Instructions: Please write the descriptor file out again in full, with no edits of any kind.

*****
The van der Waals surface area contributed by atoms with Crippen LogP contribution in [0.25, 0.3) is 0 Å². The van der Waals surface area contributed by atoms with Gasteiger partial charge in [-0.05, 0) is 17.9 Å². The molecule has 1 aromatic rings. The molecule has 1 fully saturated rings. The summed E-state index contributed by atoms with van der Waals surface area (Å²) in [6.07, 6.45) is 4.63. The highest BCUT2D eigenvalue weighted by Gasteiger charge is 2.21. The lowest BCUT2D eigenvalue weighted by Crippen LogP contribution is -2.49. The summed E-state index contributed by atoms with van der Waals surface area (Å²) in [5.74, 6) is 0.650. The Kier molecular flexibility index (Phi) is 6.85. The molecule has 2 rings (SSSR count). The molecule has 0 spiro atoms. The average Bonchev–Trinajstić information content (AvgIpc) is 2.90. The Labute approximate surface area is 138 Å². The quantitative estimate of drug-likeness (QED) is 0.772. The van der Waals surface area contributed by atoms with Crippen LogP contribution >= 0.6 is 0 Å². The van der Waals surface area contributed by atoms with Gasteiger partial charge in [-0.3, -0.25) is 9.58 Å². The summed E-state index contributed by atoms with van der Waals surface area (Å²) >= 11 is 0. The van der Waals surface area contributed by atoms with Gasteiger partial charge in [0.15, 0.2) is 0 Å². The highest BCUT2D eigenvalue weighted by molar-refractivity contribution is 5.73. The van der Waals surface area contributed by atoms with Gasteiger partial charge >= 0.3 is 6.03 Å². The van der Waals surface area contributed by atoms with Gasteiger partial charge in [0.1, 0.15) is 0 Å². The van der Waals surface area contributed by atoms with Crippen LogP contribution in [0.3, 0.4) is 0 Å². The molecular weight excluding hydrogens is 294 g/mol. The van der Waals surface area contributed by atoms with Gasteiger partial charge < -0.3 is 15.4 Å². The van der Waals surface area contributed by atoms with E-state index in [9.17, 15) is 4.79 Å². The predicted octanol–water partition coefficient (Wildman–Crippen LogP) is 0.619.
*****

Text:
The van der Waals surface area contributed by atoms with Crippen LogP contribution in [0.25, 0.3) is 0 Å². The van der Waals surface area contributed by atoms with Gasteiger partial charge in [-0.05, 0) is 17.9 Å². The molecule has 1 aromatic rings. The molecule has 1 fully saturated rings. The summed E-state index contributed by atoms with van der Waals surface area (Å²) in [6.07, 6.45) is 4.63. The highest BCUT2D eigenvalue weighted by Gasteiger charge is 2.21. The lowest BCUT2D eigenvalue weighted by Crippen LogP contribution is -2.49. The summed E-state index contributed by atoms with van der Waals surface area (Å²) in [5.74, 6) is 0.650. The Kier molecular flexibility index (Phi) is 6.85. The molecule has 2 rings (SSSR count). The molecule has 0 spiro atoms. The average Bonchev–Trinajstić information content (AvgIpc) is 2.90. The Labute approximate surface area is 138 Å². The quantitative estimate of drug-likeness (QED) is 0.772. The van der Waals surface area contributed by atoms with Crippen LogP contribution >= 0.6 is 0 Å². The van der Waals surface area contributed by atoms with Gasteiger partial charge in [-0.3, -0.25) is 9.58 Å². The summed E-state index contributed by atoms with van der Waals surface area (Å²) >= 11 is 0. The van der Waals surface area contributed by atoms with Gasteiger partial charge in [0.15, 0.2) is 0 Å². The highest BCUT2D eigenvalue weighted by molar-refractivity contribution is 5.73. The van der Waals surface area contributed by atoms with Gasteiger partial charge >= 0.3 is 6.03 Å². The van der Waals surface area contributed by atoms with Gasteiger partial charge in [0.1, 0.15) is 0 Å². The van der Waals surface area contributed by atoms with Crippen LogP contribution in [0.3, 0.4) is 0 Å². The molecular weight excluding hydrogens is 294 g/mol. The van der Waals surface area contributed by atoms with Gasteiger partial charge < -0.3 is 15.4 Å². The van der Waals surface area contributed by atoms with E-state index in [9.17, 15) is 4.79 Å². The predicted octanol–water partition coefficient (Wildman–Crippen LogP) is 0.619.